Albania complains that its application for EU membership is held hostage


TIRANA, Albania (AP) – The Albanian Prime Minister complained on Tuesday about the delay in launching EU membership negotiations with his country, saying Bulgaria’s veto was holding the process hostage.

Edi Rama spoke at a press conference with European Commission chief Ursula von der Leyen, who is on a regional tour ahead of the European Council’s October 6 summit on the Western Balkans.

Rama called the situation in Albania “absurd”, noting that Bulgaria is blocking the start of talks with North Macedonia and, therefore, is also delaying Albania.

The Western Balkan states – Albania, Bosnia, Kosovo, Montenegro, North Macedonia and Serbia – are at different stages on the path to EU membership. Their progress in integration has been delayed recently due to the bloc’s stalled interest in enlargement and the years of diplomatic turmoil the EU faced when Britain left the bloc.

Albania and North Macedonia have both met the criteria to start accession negotiations, but EU member Bulgaria opposes North Macedonia’s membership, citing a bilateral dispute over history and national identity. Since the offers of the two countries are linked and the launch of accession negotiations with a potential member requires the unanimous approval of the 27 countries of the EU, the veto has also prevented Albania from moving forward. before.

Von der Leyen pledged to make efforts to persuade EU countries to hold intergovernmental conferences with Albania and North Macedonia this year. Senior US officials have also warned that Western adversaries will continue to gain influence in the region if the dispute is still not resolved.

“We asked a lot of you and you delivered. We will do everything to overcome the obstacles that we currently have and which should not hamper the enlargement process, ”said von der Leyen.

“I really want to move this process forward so that we can get started before the end of the year.”

Von der Leyen said the bloc is focused on mobilizing 9 billion euros ($ 10.5 billion) in projects and potentially up to 20 billion euros ($ 23.5 billion) in investments in 2021-2027 for the region and its population of 18 million. This year, he’s secured half a billion euros ($ 585 million) for projects in the Western Balkans, and he’s looking to find an additional 600 million euros ($ 700 million).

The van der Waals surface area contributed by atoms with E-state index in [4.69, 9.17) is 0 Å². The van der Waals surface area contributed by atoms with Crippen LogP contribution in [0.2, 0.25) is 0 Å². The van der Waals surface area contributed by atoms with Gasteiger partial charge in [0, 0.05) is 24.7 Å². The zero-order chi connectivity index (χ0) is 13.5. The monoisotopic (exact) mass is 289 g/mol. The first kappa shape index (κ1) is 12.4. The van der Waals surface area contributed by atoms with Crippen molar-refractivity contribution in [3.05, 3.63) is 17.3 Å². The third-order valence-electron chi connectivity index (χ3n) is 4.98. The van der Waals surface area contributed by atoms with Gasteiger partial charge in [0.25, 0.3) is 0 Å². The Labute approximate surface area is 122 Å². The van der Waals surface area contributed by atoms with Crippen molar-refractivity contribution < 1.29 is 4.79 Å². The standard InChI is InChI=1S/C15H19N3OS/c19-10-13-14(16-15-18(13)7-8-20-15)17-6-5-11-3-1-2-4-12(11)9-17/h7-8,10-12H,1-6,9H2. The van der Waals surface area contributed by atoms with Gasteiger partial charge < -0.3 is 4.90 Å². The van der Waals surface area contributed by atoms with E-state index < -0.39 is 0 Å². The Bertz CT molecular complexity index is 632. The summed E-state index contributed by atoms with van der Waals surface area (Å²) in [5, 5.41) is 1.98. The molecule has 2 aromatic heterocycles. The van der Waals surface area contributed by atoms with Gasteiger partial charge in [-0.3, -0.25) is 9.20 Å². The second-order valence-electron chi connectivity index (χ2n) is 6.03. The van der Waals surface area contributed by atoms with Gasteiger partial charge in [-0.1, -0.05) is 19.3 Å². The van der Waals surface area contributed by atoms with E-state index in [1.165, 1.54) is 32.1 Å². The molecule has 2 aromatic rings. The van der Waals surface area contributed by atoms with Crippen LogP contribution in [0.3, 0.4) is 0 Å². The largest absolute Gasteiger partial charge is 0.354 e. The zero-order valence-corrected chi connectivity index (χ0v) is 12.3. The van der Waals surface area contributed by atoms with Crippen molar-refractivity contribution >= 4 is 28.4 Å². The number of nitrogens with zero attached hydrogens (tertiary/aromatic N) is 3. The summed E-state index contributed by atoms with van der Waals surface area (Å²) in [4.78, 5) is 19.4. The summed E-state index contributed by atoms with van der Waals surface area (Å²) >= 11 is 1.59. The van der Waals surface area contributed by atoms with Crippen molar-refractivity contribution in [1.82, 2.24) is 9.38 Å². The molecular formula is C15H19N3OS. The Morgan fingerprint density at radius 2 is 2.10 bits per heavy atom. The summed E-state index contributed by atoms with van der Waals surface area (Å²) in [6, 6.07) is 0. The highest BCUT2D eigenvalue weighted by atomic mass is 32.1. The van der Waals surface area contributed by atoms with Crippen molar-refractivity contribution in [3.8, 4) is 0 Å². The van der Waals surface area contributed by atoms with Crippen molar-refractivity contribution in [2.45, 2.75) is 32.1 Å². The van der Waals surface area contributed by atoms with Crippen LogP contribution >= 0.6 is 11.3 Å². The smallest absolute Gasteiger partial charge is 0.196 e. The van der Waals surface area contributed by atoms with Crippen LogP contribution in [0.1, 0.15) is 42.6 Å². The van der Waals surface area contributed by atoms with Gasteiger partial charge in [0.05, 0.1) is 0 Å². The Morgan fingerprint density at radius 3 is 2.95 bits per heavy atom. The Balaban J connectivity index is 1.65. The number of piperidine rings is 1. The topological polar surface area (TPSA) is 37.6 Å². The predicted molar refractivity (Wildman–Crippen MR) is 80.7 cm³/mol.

One of Europe’s youngest nations, North Macedonia, has spent years resolving disputes with Greece that have kept it from joining the European Union and NATO. The country’s path to join the club of rich Europeans is now blocked by Bulgaria.

The government in Sofia wants North Macedonia to formally recognize that its language has Bulgarian roots and to end what it says is anti-Bulgarian rhetoric.

Von der Leyen also visited North Macedonia on Tuesday and will continue his trip to the rest of the Western Balkans later in the week.

“The future of North Macedonia is in the European Union, we want you by our side,” von der Leyen said at a press conference with Macedonian Prime Minister Zoran Zaev. “Now it’s up to the European Union to keep its promises. “

Zaev said any further blockage damages the EU’s credibility.

“We have taken all the necessary measures and we have made all the necessary reforms,” he said. “We will take the further acceptable steps to unblock EU enlargement and we hope Bulgaria will unblock this process.”


Samuel Petrequin contributed to this report from Brussels.

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